Ongoing trials examine optimal antithrombotic therapy, endovascular treatment vs. surgery
CHICAGO —The BEST-CLI and VOYAGER-PAD trials will offer insight into the best treatment strategies for patients with peripheral artery disease, two experts said during a session at AMP: The Amputation Prevention Symposium.
“Critical limb ischemia affects a significant minority of patients with PAD,” R. Kevin Rogers, MD, MSc, associate professor and director of vascular medicine and intervention at the University of Colorado, said during his presentation. “Most treatments are aimed at improving limb health, but without timely revascularization, amputation rates can approach 40% with a year.”
To overcome limitations of studies investigating optimal revascularization strategies, researchers designed BEST-CLI: a prospective, randomized, pragmatic, multicenter, open-label clinical trial that will enroll 2,100 patients with CLI and infrainguinal PAD who are candidates for both surgery and endovascular therapy at 140 sites throughout the United States and Canada.
Patients are stratified at the time of randomization based on ischemic rest pain vs. tissue loss, and 2-year follow-up is planned for each patient. The operator will determine the best treatment, which includes all endovascular strategies and surgical bypass techniques.
Unlike previous studies, the primary outcome is major adverse limb event-free survival, defined as above-ankle amputation or major reintervention. Secondary endpoints include reintervention and amputation-free survival, amputation-free survival and major adverse limb event-free postoperative death within 30 days of the index procedure. Secondary clinical endpoints, quality of life and functional outcomes are also being assessed.
Rogers said the researchers are emphasizing the need for multidisciplinary involvement from all physicians treating CLI, including vascular surgeons, interventional radiologists and interventional cardiologists.
Currently, 138 sites are activated, 11 sites are closed, 125 are open for enrollment and 19 sites are in start-up. The first patient was randomly assigned to treatment in August 2014, and as of April 2017, 950 patients have been randomly assigned. Nearly 78% of sites are multidisciplinary, with the breakdown favoring vascular surgery.
Enrollment has been slow, according to Rogers, so the researchers have made protocol amendments. Patients with common femoral artery stenosis or occlusion are allowed as long as there is sufficient distal disease to cause CLI. If a patient has significant common femoral artery disease, thromboendarterectomy or endovascular therapy can be used. These treatments can be done before or at the same time as index revascularization of the more distal-occlusive disease and is chosen irrespective of the randomized treatment for the more distal-occlusive disease.
Additionally, if a patient has greater than 70% common femoral artery stenosis, greater than 70% profunda femoris artery stenosis or occlusion of either artery, those arteries must be treated before randomization for more distal disease. After treatment, patients may be eligible if they still have symptoms of rest pain or continues to meet the definition of CLI on repeat hemodynamic assessment.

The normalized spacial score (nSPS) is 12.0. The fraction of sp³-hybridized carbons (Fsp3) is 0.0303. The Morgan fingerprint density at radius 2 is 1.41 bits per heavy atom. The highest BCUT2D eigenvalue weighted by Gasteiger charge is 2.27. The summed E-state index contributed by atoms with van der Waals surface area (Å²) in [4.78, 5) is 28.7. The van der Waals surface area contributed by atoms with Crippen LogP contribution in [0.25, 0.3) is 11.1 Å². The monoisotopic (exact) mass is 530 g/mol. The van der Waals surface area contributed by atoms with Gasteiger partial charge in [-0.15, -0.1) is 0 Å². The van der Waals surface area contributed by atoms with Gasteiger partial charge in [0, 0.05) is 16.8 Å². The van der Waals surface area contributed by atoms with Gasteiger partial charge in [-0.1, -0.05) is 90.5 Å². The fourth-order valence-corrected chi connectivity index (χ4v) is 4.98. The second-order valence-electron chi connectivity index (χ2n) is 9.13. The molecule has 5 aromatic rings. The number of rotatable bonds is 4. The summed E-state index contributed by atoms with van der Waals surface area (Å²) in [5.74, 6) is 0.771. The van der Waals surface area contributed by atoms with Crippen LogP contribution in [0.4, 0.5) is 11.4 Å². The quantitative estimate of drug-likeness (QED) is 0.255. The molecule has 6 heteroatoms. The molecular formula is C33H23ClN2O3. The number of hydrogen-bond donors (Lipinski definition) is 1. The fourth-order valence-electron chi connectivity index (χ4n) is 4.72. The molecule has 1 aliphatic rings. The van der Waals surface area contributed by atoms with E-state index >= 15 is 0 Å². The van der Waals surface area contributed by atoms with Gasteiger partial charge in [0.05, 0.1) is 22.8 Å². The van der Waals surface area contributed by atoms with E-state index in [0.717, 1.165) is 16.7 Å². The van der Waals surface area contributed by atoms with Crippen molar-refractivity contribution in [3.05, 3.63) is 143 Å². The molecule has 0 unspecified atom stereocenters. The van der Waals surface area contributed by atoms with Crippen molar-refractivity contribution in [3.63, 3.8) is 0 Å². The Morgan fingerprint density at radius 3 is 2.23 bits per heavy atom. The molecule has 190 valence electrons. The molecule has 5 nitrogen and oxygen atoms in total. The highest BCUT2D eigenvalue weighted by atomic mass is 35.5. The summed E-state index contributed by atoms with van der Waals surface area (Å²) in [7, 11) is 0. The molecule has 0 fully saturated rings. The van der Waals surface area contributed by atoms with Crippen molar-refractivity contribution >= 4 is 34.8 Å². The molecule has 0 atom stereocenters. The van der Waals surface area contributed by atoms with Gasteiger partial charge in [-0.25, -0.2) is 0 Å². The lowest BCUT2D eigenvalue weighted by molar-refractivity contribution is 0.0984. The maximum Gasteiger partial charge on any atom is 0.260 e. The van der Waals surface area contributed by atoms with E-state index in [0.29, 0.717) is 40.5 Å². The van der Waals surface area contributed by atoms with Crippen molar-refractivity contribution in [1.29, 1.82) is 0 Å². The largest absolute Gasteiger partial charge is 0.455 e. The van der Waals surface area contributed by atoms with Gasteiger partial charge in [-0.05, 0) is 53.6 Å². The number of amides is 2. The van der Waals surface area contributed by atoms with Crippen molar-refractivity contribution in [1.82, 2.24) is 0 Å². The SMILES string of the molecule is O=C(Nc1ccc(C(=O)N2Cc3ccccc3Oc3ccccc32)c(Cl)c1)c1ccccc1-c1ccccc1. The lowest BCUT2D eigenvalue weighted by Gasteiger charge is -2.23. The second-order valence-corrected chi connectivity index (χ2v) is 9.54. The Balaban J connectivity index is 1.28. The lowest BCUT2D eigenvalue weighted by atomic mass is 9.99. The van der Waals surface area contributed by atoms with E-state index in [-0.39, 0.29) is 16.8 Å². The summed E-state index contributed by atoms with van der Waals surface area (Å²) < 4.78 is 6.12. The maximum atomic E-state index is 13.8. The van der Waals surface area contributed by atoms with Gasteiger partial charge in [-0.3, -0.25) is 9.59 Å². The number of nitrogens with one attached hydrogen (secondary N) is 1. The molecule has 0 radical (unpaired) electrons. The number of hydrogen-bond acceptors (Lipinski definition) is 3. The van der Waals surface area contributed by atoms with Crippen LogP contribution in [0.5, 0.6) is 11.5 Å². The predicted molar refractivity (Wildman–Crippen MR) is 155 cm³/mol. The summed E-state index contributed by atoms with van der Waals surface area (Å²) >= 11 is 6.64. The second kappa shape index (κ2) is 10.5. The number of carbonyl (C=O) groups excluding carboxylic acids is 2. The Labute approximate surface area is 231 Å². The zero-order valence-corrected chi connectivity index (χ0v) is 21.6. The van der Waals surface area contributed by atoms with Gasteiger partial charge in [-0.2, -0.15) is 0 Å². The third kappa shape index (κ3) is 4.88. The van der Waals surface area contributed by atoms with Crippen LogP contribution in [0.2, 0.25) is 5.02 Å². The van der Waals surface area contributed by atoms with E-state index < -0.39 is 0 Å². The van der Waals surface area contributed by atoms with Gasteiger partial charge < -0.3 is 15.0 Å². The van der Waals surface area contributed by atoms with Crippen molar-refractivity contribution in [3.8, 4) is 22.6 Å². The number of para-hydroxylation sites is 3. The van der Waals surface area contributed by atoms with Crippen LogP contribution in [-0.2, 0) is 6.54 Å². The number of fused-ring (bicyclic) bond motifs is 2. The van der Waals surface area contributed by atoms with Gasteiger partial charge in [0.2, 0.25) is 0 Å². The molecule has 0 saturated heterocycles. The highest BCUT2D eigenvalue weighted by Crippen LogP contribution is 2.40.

Currently, questions also persist about the optimal antithrombotic management of patients with PAD undergoing revascularization, Jihad A. Mustapha, MD, FACC, FSCAI, director of cardiovascular research at Metro Health – University of Michigan Health in Wyoming, Michigan, said during his presentation. Moreover, data on dual antiplatelet therapy after endovascular interventions or surgical revascularization are unclear.
Rivaroxaban (Xarelto, Janssen), however, has shown promise in treating ACS. Consequently, researchers designed the VOYAGER PAD trial to evaluate its safety and efficacy in reducing thrombotic vascular events in patients with PAD undergoing revascularization.
Approximately 6,500 patients undergoing peripheral revascularization will be assigned to twice-daily rivaroxaban 2.5 mg and once-daily aspirin 100 mg or aspirin alone. The primary efficacy endpoint is a composite of MI, stroke or CV death, acute limb ischemia and major amputation due to vascular etiology, and the primary safety endpoint is TIMI major bleeding events.
Patients aged 50 years or older with symptomatic and hemodynamic PAD and technically successful peripheral revascularization within 7 days before randomization qualify for study inclusion.
There are three study cohorts: patients undergoing surgery, patients undergoing endovascular therapy with clopidogrel and patients undergoing endovascular therapy without clopidogrel.
The study is event-driven (approximately 1,105 endpoint events), according to Mustapha. Enrollment began in 2015 and is ongoing.
“This trial is going after a truly unmet need,” Mustapha said. “PAD remains a frequent and serious disorder with a high rate of severe thrombotic complications. VOYAGER PAD is the largest antithrombotic trial performed in patients with PAD undergoing revascularization and will provide important long-term and large-scale outcome data in patients undergoing revascularization for PAD.” – by Melissa Foster
Mustapha JA. Session 1: CLI in 2017.
Rogers RK. Session 1: CLI in 2017. Both presented at: AMP: The Amputation Symposium; Aug. 9-12, 2017; Chicago.
Disclosures: Mustapha reports consulting for Abbott Vascular, Bard Peripheral Vascular, Boston Scientific, Cardiovascular Systems Inc., Medtronic, Spectranetics and Terumo Medical. Rogers reports no relevant financial disclosures.